Let’s recall that a space object causing damage triggers international third-party liability under the Convention on International Liability for Damage Caused by Space Objects (entered into force in September 1972). Article I (d) of which enounces that “the term space object includes component parts of a space object as well as its launch vehicle and parts thereof”. Its Article II adds that “A launching State shall be absolutely liable to pay compensation for damage caused by its space object on the surface of the Earth or to aircraft in flight”.

A space object requires, thanks to the Convention on Registration of Objects Launched into Outer Space (entered into force in September 1976), registration. Article II of which states that “When a space object is launched into Earth orbit or beyond, the launching State shall register the space object by means of an entry in an appropriate registry which it shall maintain. Each launching State shall inform the Secretary-General of the United Nations of the establishment of such a registry”.

Finally, the term space object effectively triggers application of much of both the Treaty on Principles Governing the Activities of States in the Exploration and Use of Outer Space, including the Moon and Other Celestial Bodies (entered into force in October 1967) and the Agreement on the Rescue of Astronauts, the Return of Astronauts and the Return of Objects Launched into Outer Space (entered into force in December 1968). Article VII of the first declares that “Each State Party to the Treaty that launches or procures the launching of an object into outer space, including the Moon and other celestial bodies, and each State Party from whose territory or facility an object is launched, is internationally liable for damage to another State Party to the Treaty or to its natural or juridical persons by such object or its component parts on the Earth, in air space or in outer space, including the Moon and other celestial bodies”.

Article 5 of the latter states that “1. Each Contracting Party which receives information or discovers that a space object or its component parts has returned to Earth in territory under its jurisdiction or on the high seas or in any other place not under the jurisdiction of any State, shall notify the launching authority and the Secretary-General of the United Nations. 2. Each Contracting Party having jurisdiction over the territory on which a space object or its component parts has been discovered shall, upon the request of the launching authority and with assistance from that authority if requested, take such steps as it finds practicable to recover the object or component parts. 3. Upon request of the launching authority, objects launched into outer space or their component parts found beyond the territorial limits of the launching authority shall be returned to or held at the disposal of representatives of the launching authority, which shall, upon request, furnish identifying data prior to their return”.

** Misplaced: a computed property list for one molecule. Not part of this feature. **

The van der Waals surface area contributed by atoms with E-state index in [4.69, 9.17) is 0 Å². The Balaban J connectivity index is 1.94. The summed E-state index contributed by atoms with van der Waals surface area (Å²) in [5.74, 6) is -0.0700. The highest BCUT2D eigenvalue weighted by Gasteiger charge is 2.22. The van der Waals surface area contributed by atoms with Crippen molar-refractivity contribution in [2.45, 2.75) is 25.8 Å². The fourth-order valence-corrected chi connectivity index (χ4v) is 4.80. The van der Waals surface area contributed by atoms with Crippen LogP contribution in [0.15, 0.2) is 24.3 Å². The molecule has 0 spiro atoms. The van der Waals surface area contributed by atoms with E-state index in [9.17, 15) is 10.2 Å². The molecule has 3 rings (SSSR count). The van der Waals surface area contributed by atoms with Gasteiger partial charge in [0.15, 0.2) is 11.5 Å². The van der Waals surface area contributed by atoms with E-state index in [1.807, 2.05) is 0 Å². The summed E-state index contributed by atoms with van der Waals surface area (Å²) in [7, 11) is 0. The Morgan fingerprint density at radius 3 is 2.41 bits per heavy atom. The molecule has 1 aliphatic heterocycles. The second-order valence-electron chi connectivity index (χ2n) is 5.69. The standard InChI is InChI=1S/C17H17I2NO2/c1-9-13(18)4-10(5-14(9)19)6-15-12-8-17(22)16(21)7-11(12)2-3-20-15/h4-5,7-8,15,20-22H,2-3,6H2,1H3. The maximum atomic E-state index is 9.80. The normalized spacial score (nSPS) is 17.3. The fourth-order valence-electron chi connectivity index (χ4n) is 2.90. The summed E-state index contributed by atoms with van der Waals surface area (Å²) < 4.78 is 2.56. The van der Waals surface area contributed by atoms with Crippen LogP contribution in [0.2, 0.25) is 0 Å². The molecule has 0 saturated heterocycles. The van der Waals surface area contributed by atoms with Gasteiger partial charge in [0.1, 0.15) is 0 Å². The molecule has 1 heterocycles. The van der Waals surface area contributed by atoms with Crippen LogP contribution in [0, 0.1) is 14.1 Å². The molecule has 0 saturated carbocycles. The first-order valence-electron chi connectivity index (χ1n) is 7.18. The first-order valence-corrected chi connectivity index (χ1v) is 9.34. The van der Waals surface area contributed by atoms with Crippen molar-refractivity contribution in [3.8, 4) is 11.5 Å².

The Outer Space Treaty doesn’t really provide a definition for “object launched into outer space” other than an indication in Article VIII that it includes the “component parts” of the “object launched into outer space”. It states that “A State Party to the Treaty on whose registry an object launched into outer space is carried shall retain jurisdiction and control over such object, and over any personnel thereof, while in outer space or on a celestial body. Ownership of objects launched into outer space, including objects landed or constructed on a celestial body, and of their component parts, is not affected by their presence in outer space or on a celestial body or by their return to the Earth. Such objects or component parts found beyond the limits of the State Party to the Treaty on whose registry they are carried shall be returned to that State Party, which shall, upon request, furnish identifying data prior to their return”.

Following the interpretation of the Liability Convention, the term launching should be interpreted as widely as possible as to include all objects directly constructed or manufactured in the outer space having movable or immovable nature into the legal category of space objects.

3D printed objects

3D printing (aka additive manufacturing), which offers many advantages to manufacturers, such as prototyping, is a process that creates an object by iteratively building two-dimensional layers and joining each to the layer below. Every 3D-printed object begins with a digital design created with computer-aided design (CAD) software or animation modelling software. The design serves as a “virtual blueprint” that is sent to the 3D printer, which “prints” the object. 3D printing also offers benefits for manufacturing finished products. For example, 3D printing allows for the creation of products with a level of complexity that is not possible using traditional methods of manufacture and can result in cost savings from the elimination of excess material and waste.